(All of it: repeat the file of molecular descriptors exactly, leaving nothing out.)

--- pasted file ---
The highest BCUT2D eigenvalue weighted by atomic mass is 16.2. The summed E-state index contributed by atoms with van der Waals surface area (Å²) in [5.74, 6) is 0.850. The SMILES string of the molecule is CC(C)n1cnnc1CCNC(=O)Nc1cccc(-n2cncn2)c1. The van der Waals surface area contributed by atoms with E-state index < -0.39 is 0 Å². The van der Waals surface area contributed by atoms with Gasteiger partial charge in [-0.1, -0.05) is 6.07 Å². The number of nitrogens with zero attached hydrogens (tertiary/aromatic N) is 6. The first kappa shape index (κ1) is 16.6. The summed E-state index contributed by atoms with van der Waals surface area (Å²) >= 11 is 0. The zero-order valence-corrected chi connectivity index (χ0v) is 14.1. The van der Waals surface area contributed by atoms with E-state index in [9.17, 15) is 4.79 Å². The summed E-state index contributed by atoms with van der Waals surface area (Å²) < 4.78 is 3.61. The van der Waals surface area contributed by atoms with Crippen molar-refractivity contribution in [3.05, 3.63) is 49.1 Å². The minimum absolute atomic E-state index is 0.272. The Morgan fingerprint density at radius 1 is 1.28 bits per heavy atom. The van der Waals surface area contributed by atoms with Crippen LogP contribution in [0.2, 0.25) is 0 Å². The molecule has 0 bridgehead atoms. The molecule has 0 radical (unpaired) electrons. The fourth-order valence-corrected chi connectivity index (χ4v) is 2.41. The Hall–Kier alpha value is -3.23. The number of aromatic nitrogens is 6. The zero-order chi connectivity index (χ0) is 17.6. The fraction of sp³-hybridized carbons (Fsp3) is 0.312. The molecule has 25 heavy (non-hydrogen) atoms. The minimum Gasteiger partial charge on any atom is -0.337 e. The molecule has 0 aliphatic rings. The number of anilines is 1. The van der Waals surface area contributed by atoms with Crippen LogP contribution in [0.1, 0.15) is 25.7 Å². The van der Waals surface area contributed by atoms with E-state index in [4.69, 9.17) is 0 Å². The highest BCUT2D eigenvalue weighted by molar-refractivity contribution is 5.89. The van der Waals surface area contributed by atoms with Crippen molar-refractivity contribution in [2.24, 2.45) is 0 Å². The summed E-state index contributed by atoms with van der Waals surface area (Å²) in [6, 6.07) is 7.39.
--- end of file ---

The highest BCUT2D eigenvalue weighted by atomic mass is 16.2. The summed E-state index contributed by atoms with van der Waals surface area (Å²) in [5.74, 6) is 0.850. The SMILES string of the molecule is CC(C)n1cnnc1CCNC(=O)Nc1cccc(-n2cncn2)c1. The van der Waals surface area contributed by atoms with E-state index < -0.39 is 0 Å². The van der Waals surface area contributed by atoms with Gasteiger partial charge in [-0.1, -0.05) is 6.07 Å². The number of nitrogens with zero attached hydrogens (tertiary/aromatic N) is 6. The first kappa shape index (κ1) is 16.6. The summed E-state index contributed by atoms with van der Waals surface area (Å²) >= 11 is 0. The zero-order valence-corrected chi connectivity index (χ0v) is 14.1. The van der Waals surface area contributed by atoms with E-state index in [9.17, 15) is 4.79 Å². The summed E-state index contributed by atoms with van der Waals surface area (Å²) < 4.78 is 3.61. The van der Waals surface area contributed by atoms with Crippen molar-refractivity contribution in [3.05, 3.63) is 49.1 Å². The minimum absolute atomic E-state index is 0.272. The Morgan fingerprint density at radius 1 is 1.28 bits per heavy atom. The van der Waals surface area contributed by atoms with Crippen LogP contribution in [0.2, 0.25) is 0 Å². The molecule has 0 bridgehead atoms. The molecule has 0 radical (unpaired) electrons. The fourth-order valence-corrected chi connectivity index (χ4v) is 2.41. The Hall–Kier alpha value is -3.23. The number of aromatic nitrogens is 6. The zero-order chi connectivity index (χ0) is 17.6. The fraction of sp³-hybridized carbons (Fsp3) is 0.312. The molecule has 25 heavy (non-hydrogen) atoms. The minimum Gasteiger partial charge on any atom is -0.337 e. The molecule has 0 aliphatic rings. The number of anilines is 1. The van der Waals surface area contributed by atoms with Crippen LogP contribution in [0.1, 0.15) is 25.7 Å². The van der Waals surface area contributed by atoms with E-state index in [4.69, 9.17) is 0 Å². The highest BCUT2D eigenvalue weighted by molar-refractivity contribution is 5.89. The van der Waals surface area contributed by atoms with Crippen molar-refractivity contribution in [2.24, 2.45) is 0 Å². The summed E-state index contributed by atoms with van der Waals surface area (Å²) in [6, 6.07) is 7.39.